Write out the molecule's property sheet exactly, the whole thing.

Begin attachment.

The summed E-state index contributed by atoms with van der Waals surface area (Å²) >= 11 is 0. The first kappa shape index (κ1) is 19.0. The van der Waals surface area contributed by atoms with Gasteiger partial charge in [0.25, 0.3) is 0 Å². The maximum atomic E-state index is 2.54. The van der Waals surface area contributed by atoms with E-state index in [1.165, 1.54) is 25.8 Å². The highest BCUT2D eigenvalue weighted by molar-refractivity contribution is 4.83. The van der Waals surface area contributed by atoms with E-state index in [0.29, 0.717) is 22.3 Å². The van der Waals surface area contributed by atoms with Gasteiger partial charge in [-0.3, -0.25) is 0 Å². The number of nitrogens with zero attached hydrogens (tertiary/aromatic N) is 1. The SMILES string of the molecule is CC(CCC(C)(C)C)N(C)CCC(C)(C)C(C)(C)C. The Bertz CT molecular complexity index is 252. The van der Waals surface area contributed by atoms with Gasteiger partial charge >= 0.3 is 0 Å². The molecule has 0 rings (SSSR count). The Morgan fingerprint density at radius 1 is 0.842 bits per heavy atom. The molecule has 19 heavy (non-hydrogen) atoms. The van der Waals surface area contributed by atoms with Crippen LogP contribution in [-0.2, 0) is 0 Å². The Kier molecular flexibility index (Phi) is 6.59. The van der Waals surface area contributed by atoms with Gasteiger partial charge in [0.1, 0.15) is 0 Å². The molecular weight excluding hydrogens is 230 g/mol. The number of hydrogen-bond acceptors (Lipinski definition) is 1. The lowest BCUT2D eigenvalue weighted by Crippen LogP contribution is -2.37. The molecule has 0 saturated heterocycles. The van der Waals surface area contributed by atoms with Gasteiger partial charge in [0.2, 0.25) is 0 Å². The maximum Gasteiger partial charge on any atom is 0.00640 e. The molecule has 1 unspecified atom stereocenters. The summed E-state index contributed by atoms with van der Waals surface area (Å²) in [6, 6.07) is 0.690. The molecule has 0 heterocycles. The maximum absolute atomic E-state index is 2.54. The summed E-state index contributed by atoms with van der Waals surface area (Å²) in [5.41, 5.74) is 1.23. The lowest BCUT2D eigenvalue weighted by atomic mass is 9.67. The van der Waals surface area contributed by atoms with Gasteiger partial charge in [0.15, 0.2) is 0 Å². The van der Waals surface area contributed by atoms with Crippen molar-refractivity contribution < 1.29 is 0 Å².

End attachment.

The summed E-state index contributed by atoms with van der Waals surface area (Å²) >= 11 is 0. The first kappa shape index (κ1) is 19.0. The van der Waals surface area contributed by atoms with Gasteiger partial charge in [0.25, 0.3) is 0 Å². The maximum atomic E-state index is 2.54. The van der Waals surface area contributed by atoms with E-state index in [1.165, 1.54) is 25.8 Å². The highest BCUT2D eigenvalue weighted by molar-refractivity contribution is 4.83. The van der Waals surface area contributed by atoms with E-state index in [0.29, 0.717) is 22.3 Å². The van der Waals surface area contributed by atoms with Gasteiger partial charge in [-0.3, -0.25) is 0 Å². The number of nitrogens with zero attached hydrogens (tertiary/aromatic N) is 1. The SMILES string of the molecule is CC(CCC(C)(C)C)N(C)CCC(C)(C)C(C)(C)C. The Bertz CT molecular complexity index is 252. The van der Waals surface area contributed by atoms with Gasteiger partial charge >= 0.3 is 0 Å². The molecule has 0 rings (SSSR count). The Morgan fingerprint density at radius 1 is 0.842 bits per heavy atom. The molecule has 19 heavy (non-hydrogen) atoms. The van der Waals surface area contributed by atoms with Crippen LogP contribution in [-0.2, 0) is 0 Å². The Kier molecular flexibility index (Phi) is 6.59. The van der Waals surface area contributed by atoms with Gasteiger partial charge in [0.1, 0.15) is 0 Å². The molecular weight excluding hydrogens is 230 g/mol. The number of hydrogen-bond acceptors (Lipinski definition) is 1. The lowest BCUT2D eigenvalue weighted by Crippen LogP contribution is -2.37. The molecule has 0 saturated heterocycles. The van der Waals surface area contributed by atoms with Gasteiger partial charge in [0.2, 0.25) is 0 Å². The maximum Gasteiger partial charge on any atom is 0.00640 e. The molecule has 1 unspecified atom stereocenters. The summed E-state index contributed by atoms with van der Waals surface area (Å²) in [6, 6.07) is 0.690. The molecule has 0 heterocycles. The maximum absolute atomic E-state index is 2.54. The summed E-state index contributed by atoms with van der Waals surface area (Å²) in [5.41, 5.74) is 1.23. The lowest BCUT2D eigenvalue weighted by atomic mass is 9.67. The van der Waals surface area contributed by atoms with Gasteiger partial charge in [0.15, 0.2) is 0 Å². The van der Waals surface area contributed by atoms with Crippen molar-refractivity contribution < 1.29 is 0 Å².